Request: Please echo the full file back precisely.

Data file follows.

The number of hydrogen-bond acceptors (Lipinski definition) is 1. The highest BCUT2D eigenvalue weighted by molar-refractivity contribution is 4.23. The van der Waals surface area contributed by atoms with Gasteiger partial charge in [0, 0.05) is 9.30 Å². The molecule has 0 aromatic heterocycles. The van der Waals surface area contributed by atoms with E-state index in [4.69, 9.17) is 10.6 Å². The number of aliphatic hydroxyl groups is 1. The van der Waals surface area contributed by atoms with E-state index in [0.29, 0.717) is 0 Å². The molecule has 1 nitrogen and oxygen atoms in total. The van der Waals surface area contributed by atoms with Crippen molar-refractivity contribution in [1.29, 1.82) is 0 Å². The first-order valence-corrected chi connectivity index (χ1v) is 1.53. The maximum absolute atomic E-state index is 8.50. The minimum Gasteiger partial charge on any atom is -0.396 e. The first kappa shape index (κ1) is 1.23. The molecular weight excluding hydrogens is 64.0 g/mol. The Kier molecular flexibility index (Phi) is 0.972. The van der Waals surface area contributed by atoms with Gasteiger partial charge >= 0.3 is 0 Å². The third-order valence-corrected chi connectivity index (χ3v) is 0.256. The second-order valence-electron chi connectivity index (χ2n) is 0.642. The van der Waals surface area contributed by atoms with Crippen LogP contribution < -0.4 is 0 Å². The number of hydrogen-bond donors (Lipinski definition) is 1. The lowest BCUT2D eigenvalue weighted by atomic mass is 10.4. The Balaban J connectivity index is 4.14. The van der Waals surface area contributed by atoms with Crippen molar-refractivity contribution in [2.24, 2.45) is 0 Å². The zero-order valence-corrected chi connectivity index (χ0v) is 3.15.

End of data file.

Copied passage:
The number of hydrogen-bond acceptors (Lipinski definition) is 1. The highest BCUT2D eigenvalue weighted by molar-refractivity contribution is 4.23. The van der Waals surface area contributed by atoms with Gasteiger partial charge in [0, 0.05) is 9.30 Å². The molecule has 0 aromatic heterocycles. The van der Waals surface area contributed by atoms with E-state index in [4.69, 9.17) is 10.6 Å². The number of aliphatic hydroxyl groups is 1. The van der Waals surface area contributed by atoms with E-state index in [0.29, 0.717) is 0 Å². The molecule has 1 nitrogen and oxygen atoms in total. The van der Waals surface area contributed by atoms with Crippen molar-refractivity contribution in [1.29, 1.82) is 0 Å². The first-order valence-corrected chi connectivity index (χ1v) is 1.53. The maximum absolute atomic E-state index is 8.50. The minimum Gasteiger partial charge on any atom is -0.396 e. The first kappa shape index (κ1) is 1.23. The molecular weight excluding hydrogens is 64.0 g/mol. The Kier molecular flexibility index (Phi) is 0.972. The van der Waals surface area contributed by atoms with Gasteiger partial charge >= 0.3 is 0 Å². The third-order valence-corrected chi connectivity index (χ3v) is 0.256. The second-order valence-electron chi connectivity index (χ2n) is 0.642. The van der Waals surface area contributed by atoms with Crippen LogP contribution < -0.4 is 0 Å². The number of hydrogen-bond donors (Lipinski definition) is 1. The lowest BCUT2D eigenvalue weighted by atomic mass is 10.4. The Balaban J connectivity index is 4.14. The van der Waals surface area contributed by atoms with Crippen molar-refractivity contribution in [2.24, 2.45) is 0 Å². The zero-order valence-corrected chi connectivity index (χ0v) is 3.15.